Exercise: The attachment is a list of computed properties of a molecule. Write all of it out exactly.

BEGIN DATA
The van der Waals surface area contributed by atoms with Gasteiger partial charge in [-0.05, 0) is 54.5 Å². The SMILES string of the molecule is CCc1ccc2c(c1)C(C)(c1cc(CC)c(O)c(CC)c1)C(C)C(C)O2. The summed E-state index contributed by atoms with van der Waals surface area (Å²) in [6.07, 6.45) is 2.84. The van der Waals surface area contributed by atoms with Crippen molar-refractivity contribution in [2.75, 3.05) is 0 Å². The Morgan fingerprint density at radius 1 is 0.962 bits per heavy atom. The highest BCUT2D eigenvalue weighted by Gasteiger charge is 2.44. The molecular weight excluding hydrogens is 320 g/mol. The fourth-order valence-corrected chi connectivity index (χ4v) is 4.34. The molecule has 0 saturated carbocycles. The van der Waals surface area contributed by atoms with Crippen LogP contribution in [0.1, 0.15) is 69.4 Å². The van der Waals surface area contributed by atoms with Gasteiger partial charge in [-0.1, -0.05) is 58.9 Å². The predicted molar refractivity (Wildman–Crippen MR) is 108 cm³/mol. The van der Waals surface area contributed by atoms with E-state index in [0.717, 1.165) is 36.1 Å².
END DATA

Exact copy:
The van der Waals surface area contributed by atoms with Gasteiger partial charge in [-0.05, 0) is 54.5 Å². The SMILES string of the molecule is CCc1ccc2c(c1)C(C)(c1cc(CC)c(O)c(CC)c1)C(C)C(C)O2. The summed E-state index contributed by atoms with van der Waals surface area (Å²) in [6.07, 6.45) is 2.84. The van der Waals surface area contributed by atoms with Crippen molar-refractivity contribution in [2.75, 3.05) is 0 Å². The Morgan fingerprint density at radius 1 is 0.962 bits per heavy atom. The highest BCUT2D eigenvalue weighted by Gasteiger charge is 2.44. The molecular weight excluding hydrogens is 320 g/mol. The fourth-order valence-corrected chi connectivity index (χ4v) is 4.34. The molecule has 0 saturated carbocycles. The van der Waals surface area contributed by atoms with Crippen LogP contribution in [0.1, 0.15) is 69.4 Å². The van der Waals surface area contributed by atoms with Gasteiger partial charge in [-0.1, -0.05) is 58.9 Å². The predicted molar refractivity (Wildman–Crippen MR) is 108 cm³/mol. The van der Waals surface area contributed by atoms with E-state index in [0.717, 1.165) is 36.1 Å².